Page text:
Purchasing a new home can be an extremely exciting moment in your life. Not only is it the place where you will relax and enjoy life, it’s also potentially the largest investment you’ll ever make financially. With any investment comes a certain degree of risk and a home is no different. Life is always going to throw curve balls but there are things we can do to mitigate the risk. Below are some items to consider in order to avoid being hit by a pitch!
Before you run out and start looking for a house the best thing you can, and should do, is crunch some numbers to see what you can afford. Not only does this help you financially, it also narrows down your search by eliminating houses outside your budget. In my previous post Is a House a Wise Investment? I posted a link to a great calculator that helps determine a comfortable budget for a house given your situation.
What really chaps my ass is most home purchases are based on “how much can you afford?” rather than “how much do you need?”. The typical pattern is buy a starter home, then buy a bigger house, and then buy your dream home. This is all predicated on the thought that because we have increased earning power, we should buy bigger and better. Make sure when considering your budget you keep in mind your needs.
Odds are you won’t be able to pay for your house in full like the good ol’ days – so you’re going to need a loan, known as a mortgage. Not all mortgages are alike and there’s a lot to be considered when choosing the right mortgage to meet your specific financial needs. I used a mortgage broker when I purchased my place and was very happy with the results. A broker negotiates rates with different financial institutions and typically earns a commission on your mortgage. I wasn’t feeling up to shopping around and haggling with banks so this worked well for me and I received a much better rate than I saw advertised. The prime rate (the going rate for preferred customers and benchmark for most lending) in Canada right now is near rock bottom at 3%. Odds are it won’t stay this low. To give a bit of prospective this rate was over 20% in the early 1980’s!
That means if you had a 25 year, $200,000 mortgage in 1982 you would have paid over $40,000 in interest and a couple hundred bucks in principle. Simply put, if that were the case today I’d still be happily living with my parents.
The max term you can get on a mortgage in Canada is 25 years. This is slightly misleading because mortgages are refinanced over time, so often you’ll hear of individuals in their 60’s and 70’s that are still carrying mortgages. The longer the term of a mortgage, the more interest that is paid.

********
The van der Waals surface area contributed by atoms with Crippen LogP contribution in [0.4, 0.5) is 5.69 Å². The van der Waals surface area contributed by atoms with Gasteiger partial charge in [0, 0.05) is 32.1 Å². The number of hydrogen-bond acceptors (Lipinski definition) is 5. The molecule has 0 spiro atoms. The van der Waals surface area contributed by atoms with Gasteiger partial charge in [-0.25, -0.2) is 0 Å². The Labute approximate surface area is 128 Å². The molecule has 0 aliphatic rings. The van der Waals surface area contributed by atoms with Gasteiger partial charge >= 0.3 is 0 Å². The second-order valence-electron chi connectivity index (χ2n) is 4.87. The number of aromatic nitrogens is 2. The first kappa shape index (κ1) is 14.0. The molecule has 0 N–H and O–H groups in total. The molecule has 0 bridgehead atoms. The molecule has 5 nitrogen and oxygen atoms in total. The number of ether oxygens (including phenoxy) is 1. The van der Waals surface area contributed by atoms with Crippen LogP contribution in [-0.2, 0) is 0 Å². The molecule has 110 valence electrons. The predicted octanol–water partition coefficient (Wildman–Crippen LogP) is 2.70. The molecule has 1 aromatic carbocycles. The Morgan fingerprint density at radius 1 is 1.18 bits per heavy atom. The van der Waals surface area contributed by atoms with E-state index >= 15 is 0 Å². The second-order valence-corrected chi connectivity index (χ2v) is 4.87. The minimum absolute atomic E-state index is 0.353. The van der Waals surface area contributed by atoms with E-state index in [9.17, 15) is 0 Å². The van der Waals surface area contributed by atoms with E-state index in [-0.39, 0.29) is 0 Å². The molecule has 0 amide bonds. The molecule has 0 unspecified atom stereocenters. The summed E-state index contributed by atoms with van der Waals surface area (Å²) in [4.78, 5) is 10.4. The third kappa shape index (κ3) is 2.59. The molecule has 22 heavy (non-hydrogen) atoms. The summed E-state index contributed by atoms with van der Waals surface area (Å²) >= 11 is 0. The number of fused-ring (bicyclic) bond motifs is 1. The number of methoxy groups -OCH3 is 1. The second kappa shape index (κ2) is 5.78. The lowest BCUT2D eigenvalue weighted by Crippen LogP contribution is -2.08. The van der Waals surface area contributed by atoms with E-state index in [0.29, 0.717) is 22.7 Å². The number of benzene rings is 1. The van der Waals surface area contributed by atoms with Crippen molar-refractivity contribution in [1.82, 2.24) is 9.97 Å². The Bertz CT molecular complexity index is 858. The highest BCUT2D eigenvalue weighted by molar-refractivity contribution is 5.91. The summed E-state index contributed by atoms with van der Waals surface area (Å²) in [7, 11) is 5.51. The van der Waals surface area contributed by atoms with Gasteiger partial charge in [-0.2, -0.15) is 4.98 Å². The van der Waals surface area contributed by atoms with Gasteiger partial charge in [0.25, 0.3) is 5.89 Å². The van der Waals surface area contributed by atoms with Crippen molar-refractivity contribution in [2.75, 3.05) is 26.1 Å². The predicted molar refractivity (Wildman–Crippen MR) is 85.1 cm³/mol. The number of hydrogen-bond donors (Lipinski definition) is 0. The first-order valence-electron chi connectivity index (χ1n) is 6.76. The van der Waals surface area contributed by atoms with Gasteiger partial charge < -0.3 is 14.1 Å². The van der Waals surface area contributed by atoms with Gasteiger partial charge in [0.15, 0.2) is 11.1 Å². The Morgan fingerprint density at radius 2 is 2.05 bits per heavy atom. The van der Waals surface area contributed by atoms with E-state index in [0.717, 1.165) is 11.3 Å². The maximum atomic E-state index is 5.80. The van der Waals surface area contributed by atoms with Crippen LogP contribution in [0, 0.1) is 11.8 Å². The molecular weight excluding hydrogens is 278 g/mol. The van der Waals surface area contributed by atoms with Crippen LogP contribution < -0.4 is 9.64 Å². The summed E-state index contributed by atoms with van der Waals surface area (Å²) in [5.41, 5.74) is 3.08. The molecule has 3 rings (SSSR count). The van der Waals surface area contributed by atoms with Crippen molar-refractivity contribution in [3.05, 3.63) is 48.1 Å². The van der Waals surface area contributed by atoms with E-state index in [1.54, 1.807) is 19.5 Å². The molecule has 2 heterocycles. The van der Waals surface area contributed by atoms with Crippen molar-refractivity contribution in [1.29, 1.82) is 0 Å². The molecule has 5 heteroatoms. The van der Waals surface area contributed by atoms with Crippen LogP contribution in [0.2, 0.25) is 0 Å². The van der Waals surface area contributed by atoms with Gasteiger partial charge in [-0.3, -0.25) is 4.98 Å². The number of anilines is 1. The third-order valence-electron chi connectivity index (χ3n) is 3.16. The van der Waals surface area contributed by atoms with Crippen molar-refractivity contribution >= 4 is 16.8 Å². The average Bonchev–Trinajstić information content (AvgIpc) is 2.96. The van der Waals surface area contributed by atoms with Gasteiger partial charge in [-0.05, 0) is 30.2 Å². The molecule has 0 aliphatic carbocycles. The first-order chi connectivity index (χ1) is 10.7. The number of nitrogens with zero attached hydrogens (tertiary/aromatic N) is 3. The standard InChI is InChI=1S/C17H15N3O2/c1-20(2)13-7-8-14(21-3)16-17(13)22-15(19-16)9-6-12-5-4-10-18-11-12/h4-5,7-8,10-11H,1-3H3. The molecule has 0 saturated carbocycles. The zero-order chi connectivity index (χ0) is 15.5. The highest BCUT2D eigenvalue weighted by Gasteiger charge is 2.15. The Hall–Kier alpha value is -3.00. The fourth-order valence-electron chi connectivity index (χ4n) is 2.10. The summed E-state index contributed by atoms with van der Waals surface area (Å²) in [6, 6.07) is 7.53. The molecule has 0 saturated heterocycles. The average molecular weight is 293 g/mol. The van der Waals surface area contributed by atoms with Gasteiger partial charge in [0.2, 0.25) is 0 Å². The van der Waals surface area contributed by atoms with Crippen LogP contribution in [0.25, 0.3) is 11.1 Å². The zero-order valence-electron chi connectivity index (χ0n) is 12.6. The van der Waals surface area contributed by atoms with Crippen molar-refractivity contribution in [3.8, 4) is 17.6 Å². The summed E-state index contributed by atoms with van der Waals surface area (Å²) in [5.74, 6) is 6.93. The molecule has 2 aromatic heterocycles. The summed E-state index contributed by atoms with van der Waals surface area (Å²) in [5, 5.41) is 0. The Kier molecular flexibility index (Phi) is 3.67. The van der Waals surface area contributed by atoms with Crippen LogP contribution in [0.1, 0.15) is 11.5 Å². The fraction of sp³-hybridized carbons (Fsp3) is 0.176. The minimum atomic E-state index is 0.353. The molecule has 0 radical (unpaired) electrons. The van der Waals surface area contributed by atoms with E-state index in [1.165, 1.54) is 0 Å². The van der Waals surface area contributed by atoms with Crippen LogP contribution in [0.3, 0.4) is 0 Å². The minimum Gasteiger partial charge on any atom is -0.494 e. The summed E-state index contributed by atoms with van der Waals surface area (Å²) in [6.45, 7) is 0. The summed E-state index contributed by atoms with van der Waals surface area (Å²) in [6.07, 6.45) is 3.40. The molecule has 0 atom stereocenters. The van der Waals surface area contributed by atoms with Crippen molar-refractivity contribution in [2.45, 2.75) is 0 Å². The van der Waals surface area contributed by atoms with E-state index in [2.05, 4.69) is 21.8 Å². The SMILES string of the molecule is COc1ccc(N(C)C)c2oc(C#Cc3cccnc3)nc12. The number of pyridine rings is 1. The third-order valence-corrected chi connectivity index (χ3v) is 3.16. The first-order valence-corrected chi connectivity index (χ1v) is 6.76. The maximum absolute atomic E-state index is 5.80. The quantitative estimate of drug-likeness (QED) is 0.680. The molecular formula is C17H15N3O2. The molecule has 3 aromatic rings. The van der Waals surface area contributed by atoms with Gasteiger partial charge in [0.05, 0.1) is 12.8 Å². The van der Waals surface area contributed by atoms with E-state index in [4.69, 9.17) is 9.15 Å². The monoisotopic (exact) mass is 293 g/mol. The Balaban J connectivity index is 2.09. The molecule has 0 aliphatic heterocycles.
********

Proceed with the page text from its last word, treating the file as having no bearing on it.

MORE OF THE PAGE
Mortgages can be fixed OR variable. A fixed rate is an interest that is implicitly stated and typically fixed for 5 years. After the 5 year period this rate is reviewed and adjusted based on any changes on the prime interest rate or bank policy. A variable rate floats with the prime interest typically plus or less a couple percentage points. (i.e. prime + 1% today would be 3% + 1% = 4%) The risk with variable is rates may jack up, which would cause an increase in your regular mortgage payment, whereas with a fixed rate your mortgage payment is set in stone for the five year term. If you’re already cutting it close to the edge in terms of your budget with your mortgage a fixed rate is preferable given a small hike in interest rates could put you over that edge.
3) Real Estate Agents
There are lots of ‘em! Typically both the selling and buying agents each receive 2%-3% on the sale of a house with the commission being paid by the seller of the home. Real estate agents are governed by the Canadian Real Estate Association and are supposed to act in the best interest of their clients. As with all service professions, there are good agents and not so good agents.
I used an agent when buying my first place (mainly because it was essentially free!) and I was very happy I did. She set up all my appointments and I really felt she was on my side with my best interests at heart. I set out looking to quickly buy a house, but the process took over a few months and she patiently showed me close to 30 homes before I eventually pulled the trigger.
4) Closing Costs
I had heard stories that I would be encountering closing costs at 2%-3% of the home purchase price when I bought my first house and it came in right around the 3% mark. The main costs were legal fees, followed by property taxes (the seller had prepaid them for the year). There is also a land transfer tax of 1%-2% of the home value that is assessed, but if it’s your first time buying a home most of this tax can be waived before you pay via the .
First time home buyers can also use a tax free RSP withdrawal via the First Time Home Buyers Withdrawal, however, this must repaid back to the RSP over a 15 time period.
5) Home Inspections
Please get one! This can cost a couple hundred bucks but given that you’ve just spent a couple hundred thousand on a house this is peanuts in the long run. If a seller denies you the ability to have a house inspection before you take possession (this is known as a condition) I would get out immediately. When dealing with this amount of money it’s not worth the risk. Home inspectors can help you uncover problems with the home before you finalize the purchase. They also provide you with ammo to negotiate a better price.
I used a home inspector that came recommended by my real estate agent who was an ex-firefighter. I was with him when he inspected the home and I was really impressed by how thorough he was. After he was done he drafted up a report and I actually used his findings to knock the price down a couple grand so he easily paid for himself 10 times over.